Glades County questions gun club regulations

Glades County has asked the Florida Attorney General Pam Bondi to decide whether they can regulate the Hollywood Tactical Gun Club that is operating in Lakeport.

At the Aug. 9 county commission meeting, County Manager Paul Carlisle said they want to make sure that they don’t put any of the commissioners in jeopardy, aka sued, should they enforce regulations that are contrary to Florida law.

He told commissioners that staff has gotten several comments about the shooting range located on SR 721. He wants the attorney general to tell the county if they are allowed to regulate the gun club.

“We want to make sure that everyone’s rights are protected,” he explained. “I’m not saying we’re going to shut them down.”

County Attorney Richard Pringle said the county just wants clarification about their zoning laws and what, if any, regulations they can impose on the facility.

“Some language in the state law seems to show our zoning regulations are still in effect,” he added.

The county sent a letter with five questions to find out what they can do.

Commissioner Donna Storter-Long said she just wanted to be sure the facility complies with the county regulations, “Our goal is not to shut them down.”

Commissioner Storter-Long said she has received complaints from residents and also worries about the Second Amendment rights of citizens.

The facility first generated complaints last year. The Community Development Office has not pursued this as a code violation because of state laws that have preempted local regulation of guns and ammunition. The state is the governing body over these issues. There are prohibitions against local governments and employees and elected officials can face penalties if they attempt to impose regulations in this area.

Representatives of the gun range appeared before the commission to describe the facility and emphasize the safety measures they have taken. They reported the range is fully insured by the National Rifle Association. They noted it is fully staffed with range instructors and is only open three days per week, Friday through Sunday. They also have a 35-foot high earthen berm on the site. They shoot from 1,000 yards and the bullets drop before they reach the berm.

Richard Camillo said there is a membership fee for the club. He said he is used by law enforcement officers, and branches of the military, like the Coast Guard. Federal law enforcement like Alcohol, Tobacco and Firearms officers, ATF, have also used the range.

Commissioner Paul Beck asked about ricochets and the dangers they pose. Mr. Camillo said there are no errant bullets leaving the property.

“Every round stops within that property. The berm is extra insurance.”

They also have an enclosed area for pistol target practice. Many of the users of the property are sharp shooters. There was one exercise where law enforcement officers shot from a hovering helicopter above the facility. Commissioners agreed to visit the facility at the personal invitation of the owners. Glades County continued to complain about South Florida Water Management’s purchase of agriculture property to store water for coastal areas. Commissioner Beck said he has heard the district plans to purchase “tens of thousands of acres.” He complained this will only reduce the county tax base, cost jobs, and make it tougher on local taxpayers.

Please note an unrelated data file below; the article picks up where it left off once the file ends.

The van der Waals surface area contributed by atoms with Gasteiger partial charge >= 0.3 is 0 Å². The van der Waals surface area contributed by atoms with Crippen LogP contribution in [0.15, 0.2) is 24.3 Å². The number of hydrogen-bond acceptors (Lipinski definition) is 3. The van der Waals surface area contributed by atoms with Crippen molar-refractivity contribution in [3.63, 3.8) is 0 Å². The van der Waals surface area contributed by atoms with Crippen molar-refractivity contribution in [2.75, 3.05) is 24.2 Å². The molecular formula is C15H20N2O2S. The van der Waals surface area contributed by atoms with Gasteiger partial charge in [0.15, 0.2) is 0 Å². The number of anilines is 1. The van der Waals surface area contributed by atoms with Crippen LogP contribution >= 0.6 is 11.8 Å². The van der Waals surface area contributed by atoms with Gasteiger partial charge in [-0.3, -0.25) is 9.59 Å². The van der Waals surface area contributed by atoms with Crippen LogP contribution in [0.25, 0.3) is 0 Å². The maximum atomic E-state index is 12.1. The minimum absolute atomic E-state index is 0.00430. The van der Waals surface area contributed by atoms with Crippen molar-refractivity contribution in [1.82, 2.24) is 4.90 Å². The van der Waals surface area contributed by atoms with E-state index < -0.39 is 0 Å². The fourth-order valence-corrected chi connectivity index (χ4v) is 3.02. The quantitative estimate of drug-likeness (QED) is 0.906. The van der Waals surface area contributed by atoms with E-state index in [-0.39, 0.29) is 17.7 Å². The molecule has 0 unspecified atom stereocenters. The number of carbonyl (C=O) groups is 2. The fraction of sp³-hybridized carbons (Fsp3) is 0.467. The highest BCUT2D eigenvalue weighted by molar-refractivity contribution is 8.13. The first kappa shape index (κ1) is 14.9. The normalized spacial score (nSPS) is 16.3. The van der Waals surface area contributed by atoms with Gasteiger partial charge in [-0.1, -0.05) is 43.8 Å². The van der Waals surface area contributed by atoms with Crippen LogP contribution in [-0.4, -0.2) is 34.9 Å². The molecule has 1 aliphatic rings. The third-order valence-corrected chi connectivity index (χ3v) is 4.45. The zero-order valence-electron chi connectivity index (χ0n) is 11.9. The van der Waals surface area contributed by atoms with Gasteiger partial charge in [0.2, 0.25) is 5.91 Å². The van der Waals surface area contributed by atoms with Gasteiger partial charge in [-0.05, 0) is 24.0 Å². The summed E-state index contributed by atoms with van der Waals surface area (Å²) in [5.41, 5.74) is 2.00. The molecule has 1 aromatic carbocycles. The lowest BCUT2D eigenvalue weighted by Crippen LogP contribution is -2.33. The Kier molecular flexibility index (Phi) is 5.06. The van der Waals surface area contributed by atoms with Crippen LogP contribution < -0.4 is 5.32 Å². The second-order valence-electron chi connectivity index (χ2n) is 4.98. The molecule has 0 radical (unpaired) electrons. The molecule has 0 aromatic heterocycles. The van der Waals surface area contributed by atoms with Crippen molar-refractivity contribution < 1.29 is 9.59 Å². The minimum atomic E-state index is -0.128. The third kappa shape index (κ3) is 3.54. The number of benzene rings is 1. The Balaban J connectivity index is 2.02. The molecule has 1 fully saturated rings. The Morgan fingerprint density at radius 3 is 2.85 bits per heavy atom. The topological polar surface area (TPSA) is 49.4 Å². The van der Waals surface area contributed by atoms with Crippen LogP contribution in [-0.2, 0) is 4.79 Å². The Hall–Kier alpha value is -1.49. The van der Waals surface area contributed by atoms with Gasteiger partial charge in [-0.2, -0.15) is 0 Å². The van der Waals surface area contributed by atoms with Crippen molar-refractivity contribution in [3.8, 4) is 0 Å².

Beck said his solution is a $1 tax for every property owner in South Florida to offset the loss in land that could be developed in Glades County. He said the district needs to provide fair compensation to his constituents.

“We don’t hire you, we can’t fire you, we the people have zero control,” he said.

Mr. Carlisle said he encourages the district to buy land in the northern part of the watershed instead of Glades County.

Libby Maxwell with the Okeechobee Service Center of SFWMD, said they have tried to prioritize the use of land the state already owns to lessen the impact on local governments. She encouraged Glades County to speak out to protect their interests.


“There are a lot of loud voices coming from other places and we need to have your voices heard,” she added.

In other actions:

• The board also held a moment of silence to remember Glades County Deputy Sheriff James Naso who died in a motorcycle accident.

• The board also celebrated the 72nd birthday of Smokey Bear with members of the Florida Forest Service who brought them a message for fire safety.

• The board welcomes new code compliance officer Candy Brown. Her position will be part time until October 1 when it becomes full time in the new fiscal year budget.

• Commissioners approved a contract with Lynch Paving for the Harney Pond boat ramp road for $159,769.

• Commissioners learned Zika is not a big threat to Glades County. Health Department Director Dr. Joseph Pepe said the state has made available $25,000 for additional mosquito spraying in Glades County.


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